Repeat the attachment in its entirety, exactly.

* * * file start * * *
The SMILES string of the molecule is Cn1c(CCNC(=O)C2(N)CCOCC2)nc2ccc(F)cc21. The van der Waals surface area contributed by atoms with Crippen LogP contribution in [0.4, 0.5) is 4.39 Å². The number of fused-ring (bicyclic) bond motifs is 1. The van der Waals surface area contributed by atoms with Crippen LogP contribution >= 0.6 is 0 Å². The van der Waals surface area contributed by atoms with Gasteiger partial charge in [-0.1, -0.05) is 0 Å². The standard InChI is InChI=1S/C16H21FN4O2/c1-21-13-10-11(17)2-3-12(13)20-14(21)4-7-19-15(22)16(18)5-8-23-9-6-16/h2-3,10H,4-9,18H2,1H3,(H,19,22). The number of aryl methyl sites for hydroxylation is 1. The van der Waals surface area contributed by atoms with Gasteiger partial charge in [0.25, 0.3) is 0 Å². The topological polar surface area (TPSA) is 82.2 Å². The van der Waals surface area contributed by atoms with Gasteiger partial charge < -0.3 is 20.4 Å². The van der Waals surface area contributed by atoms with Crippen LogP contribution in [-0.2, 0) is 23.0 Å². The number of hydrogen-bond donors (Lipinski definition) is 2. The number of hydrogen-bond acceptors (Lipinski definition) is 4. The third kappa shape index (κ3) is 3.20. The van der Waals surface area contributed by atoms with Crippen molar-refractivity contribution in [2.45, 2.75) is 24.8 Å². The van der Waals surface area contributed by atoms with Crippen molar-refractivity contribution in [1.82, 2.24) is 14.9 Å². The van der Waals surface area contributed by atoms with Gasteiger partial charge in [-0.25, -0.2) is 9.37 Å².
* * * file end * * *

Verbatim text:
The SMILES string of the molecule is Cn1c(CCNC(=O)C2(N)CCOCC2)nc2ccc(F)cc21. The van der Waals surface area contributed by atoms with Crippen LogP contribution in [0.4, 0.5) is 4.39 Å². The number of fused-ring (bicyclic) bond motifs is 1. The van der Waals surface area contributed by atoms with Crippen LogP contribution >= 0.6 is 0 Å². The van der Waals surface area contributed by atoms with Gasteiger partial charge in [-0.1, -0.05) is 0 Å². The standard InChI is InChI=1S/C16H21FN4O2/c1-21-13-10-11(17)2-3-12(13)20-14(21)4-7-19-15(22)16(18)5-8-23-9-6-16/h2-3,10H,4-9,18H2,1H3,(H,19,22). The number of aryl methyl sites for hydroxylation is 1. The van der Waals surface area contributed by atoms with Gasteiger partial charge in [0.25, 0.3) is 0 Å². The topological polar surface area (TPSA) is 82.2 Å². The van der Waals surface area contributed by atoms with Gasteiger partial charge < -0.3 is 20.4 Å². The van der Waals surface area contributed by atoms with Crippen LogP contribution in [-0.2, 0) is 23.0 Å². The number of hydrogen-bond donors (Lipinski definition) is 2. The number of hydrogen-bond acceptors (Lipinski definition) is 4. The third kappa shape index (κ3) is 3.20. The van der Waals surface area contributed by atoms with Crippen molar-refractivity contribution in [2.45, 2.75) is 24.8 Å². The van der Waals surface area contributed by atoms with Crippen molar-refractivity contribution in [1.82, 2.24) is 14.9 Å². The van der Waals surface area contributed by atoms with Gasteiger partial charge in [-0.25, -0.2) is 9.37 Å².